The situation of displaced people before escaping from Colombia

Previous researches about displaced people in Colombia have shown the difficult situations faced by those people (Castillo, 2005). For instance, Puertas, Ríos and Del Valle (2006) explain in their quantitative and qualitative research (Mixed methodology) that a problem affecting displaced people in Colombia is mental disorders. The data collection methods used by these researchers were first, Selection of slums in Sincelejo Colombia where there is a large number of displaced persons to participate in the research (Puertas, Ríos, & del Valle, 2006). Secondly, a household survey was conducted to determine the presence of common mental disorders such as depression, anxiety and psychosomatic disorders in the population studied (Puertas, Ríos, & del Valle, 2006). Thirdly, a symptom questionnaire statement by the World Health Organization was implemented to determine the presence of a mental disorder common in people over 18 years old and to analyze this based on a mathematical and statistical score (Puertas, Ríos, & del Valle, 2006). This research concluded that a large number of people, displaced by violence, living in Sincelejo Colombia are suffering common mental disorders due to trauma caused by their forced displacements (Puertas, Ríos, & del Valle, 2006). However, it could be argued that in order to present a more reliable and credible conclusion, researchers should have used in-depth interviews, observation and focus group as data collection methods, but they did not do it that way (O’leary, 2014).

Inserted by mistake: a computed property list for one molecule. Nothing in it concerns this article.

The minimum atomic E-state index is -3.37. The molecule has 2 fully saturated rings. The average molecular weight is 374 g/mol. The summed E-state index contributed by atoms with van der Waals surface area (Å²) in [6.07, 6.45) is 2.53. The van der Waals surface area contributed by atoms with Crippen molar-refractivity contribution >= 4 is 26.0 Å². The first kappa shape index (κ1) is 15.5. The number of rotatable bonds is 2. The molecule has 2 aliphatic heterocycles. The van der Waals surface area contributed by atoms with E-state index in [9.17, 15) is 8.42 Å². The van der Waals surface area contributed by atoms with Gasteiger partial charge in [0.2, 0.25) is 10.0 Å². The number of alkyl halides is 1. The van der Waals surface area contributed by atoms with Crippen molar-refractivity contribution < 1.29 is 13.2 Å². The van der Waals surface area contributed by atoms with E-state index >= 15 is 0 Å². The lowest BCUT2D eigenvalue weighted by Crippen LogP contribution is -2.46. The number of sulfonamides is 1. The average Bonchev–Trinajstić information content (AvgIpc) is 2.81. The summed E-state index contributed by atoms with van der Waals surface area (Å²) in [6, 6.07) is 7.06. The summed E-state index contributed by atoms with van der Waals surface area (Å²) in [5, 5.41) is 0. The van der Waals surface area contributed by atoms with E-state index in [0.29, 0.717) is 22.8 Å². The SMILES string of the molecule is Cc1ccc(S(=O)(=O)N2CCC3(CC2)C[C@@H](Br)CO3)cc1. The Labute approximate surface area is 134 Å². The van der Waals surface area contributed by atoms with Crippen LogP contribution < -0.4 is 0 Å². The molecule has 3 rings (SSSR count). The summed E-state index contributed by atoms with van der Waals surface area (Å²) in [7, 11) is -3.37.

Another problem faced by internally displaced persons in Colombia is the lack of protection by the Colombian government (Carreño, 2012). For this reason, a large number of displaced people live in constant fear; in fact, many of them are persecuted by the participants of the armed conflict in Colombia (Jaramillo, Villa, & Sánchez, 2004). This situation has forced many displaced people to flee from one place to another within the country looking for safety, but even so, there have been cases where their pursuers have killed them and some other have been missing (Monroy, 2011; Jaramillo, Villa & Sánchez, 2004; Robles, 2011; Paz In Motion, 2016). These events have raised deep fears in the displaced persons and they do not feel safe to present complaints before the competent authorities of Colombia because they suspect that their persecutors infiltrate these state institutions (Riano Botina, 2012). For example, during the 90s and early 2000 many government agencies such as the police, the national army and the Attorney General’s office were infiltrated by members of paramilitary groups, even right now, thousands of Columbians believe that the former president of Colombia, Alvaro Uribe Velez was a promoter and financier of paramilitary groups (Riano Botina, 2012; Morris, 2011).

Clearly, if a displaced person came to the government's agencies to denounce these armed groups, the displaced was in danger of being betrayed by these government agencies and could eventually be killed by paramilitary groups for being considered a whistle blower (Riano Botina, 2012; Morris, 2011). Consequently, thousands of displaced Colombians do not feel safe in Colombia and have preferred to cross borders to seek international protection in neighbouring countries such as Ecuador, Venezuela, Peru, Panama and Costa Rica (Gottwald, 2004). The evidence demonstrates that displaced people in Colombia are living in extremely dangerous situations before escaping from that country. Likewise, the social-economic situation of Colombian refugees after escaping from Colombia is extremely difficult.